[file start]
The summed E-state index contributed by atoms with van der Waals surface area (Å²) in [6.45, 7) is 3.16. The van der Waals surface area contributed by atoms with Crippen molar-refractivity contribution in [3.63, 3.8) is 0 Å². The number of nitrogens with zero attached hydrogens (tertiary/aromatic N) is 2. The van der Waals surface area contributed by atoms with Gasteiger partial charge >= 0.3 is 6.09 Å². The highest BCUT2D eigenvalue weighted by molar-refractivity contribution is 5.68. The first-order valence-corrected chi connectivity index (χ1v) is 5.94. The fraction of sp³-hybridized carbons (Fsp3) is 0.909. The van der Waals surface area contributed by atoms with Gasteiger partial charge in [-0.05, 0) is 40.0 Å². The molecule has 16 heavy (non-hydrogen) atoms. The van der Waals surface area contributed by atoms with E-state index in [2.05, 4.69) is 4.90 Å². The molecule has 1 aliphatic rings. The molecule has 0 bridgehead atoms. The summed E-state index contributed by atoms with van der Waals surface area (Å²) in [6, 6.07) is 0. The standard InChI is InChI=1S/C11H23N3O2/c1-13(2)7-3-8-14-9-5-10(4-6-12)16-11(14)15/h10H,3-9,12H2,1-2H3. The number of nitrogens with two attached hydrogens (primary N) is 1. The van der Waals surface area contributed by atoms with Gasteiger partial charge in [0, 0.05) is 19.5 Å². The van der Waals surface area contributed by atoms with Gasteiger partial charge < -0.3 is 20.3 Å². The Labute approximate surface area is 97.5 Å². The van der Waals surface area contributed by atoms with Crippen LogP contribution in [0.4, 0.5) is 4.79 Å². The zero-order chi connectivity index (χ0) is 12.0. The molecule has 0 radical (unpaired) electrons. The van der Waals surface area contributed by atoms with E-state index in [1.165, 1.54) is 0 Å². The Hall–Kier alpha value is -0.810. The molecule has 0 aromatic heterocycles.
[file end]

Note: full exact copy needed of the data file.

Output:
The summed E-state index contributed by atoms with van der Waals surface area (Å²) in [6.45, 7) is 3.16. The van der Waals surface area contributed by atoms with Crippen molar-refractivity contribution in [3.63, 3.8) is 0 Å². The number of nitrogens with zero attached hydrogens (tertiary/aromatic N) is 2. The van der Waals surface area contributed by atoms with Gasteiger partial charge >= 0.3 is 6.09 Å². The highest BCUT2D eigenvalue weighted by molar-refractivity contribution is 5.68. The first-order valence-corrected chi connectivity index (χ1v) is 5.94. The fraction of sp³-hybridized carbons (Fsp3) is 0.909. The van der Waals surface area contributed by atoms with Gasteiger partial charge in [-0.05, 0) is 40.0 Å². The molecule has 16 heavy (non-hydrogen) atoms. The van der Waals surface area contributed by atoms with E-state index in [2.05, 4.69) is 4.90 Å². The molecule has 1 aliphatic rings. The molecule has 0 bridgehead atoms. The summed E-state index contributed by atoms with van der Waals surface area (Å²) in [6, 6.07) is 0. The standard InChI is InChI=1S/C11H23N3O2/c1-13(2)7-3-8-14-9-5-10(4-6-12)16-11(14)15/h10H,3-9,12H2,1-2H3. The number of nitrogens with two attached hydrogens (primary N) is 1. The van der Waals surface area contributed by atoms with Gasteiger partial charge in [0, 0.05) is 19.5 Å². The van der Waals surface area contributed by atoms with Gasteiger partial charge < -0.3 is 20.3 Å². The Labute approximate surface area is 97.5 Å². The van der Waals surface area contributed by atoms with Crippen LogP contribution in [0.4, 0.5) is 4.79 Å². The zero-order chi connectivity index (χ0) is 12.0. The molecule has 0 radical (unpaired) electrons. The van der Waals surface area contributed by atoms with E-state index in [1.165, 1.54) is 0 Å². The Hall–Kier alpha value is -0.810. The molecule has 0 aromatic heterocycles.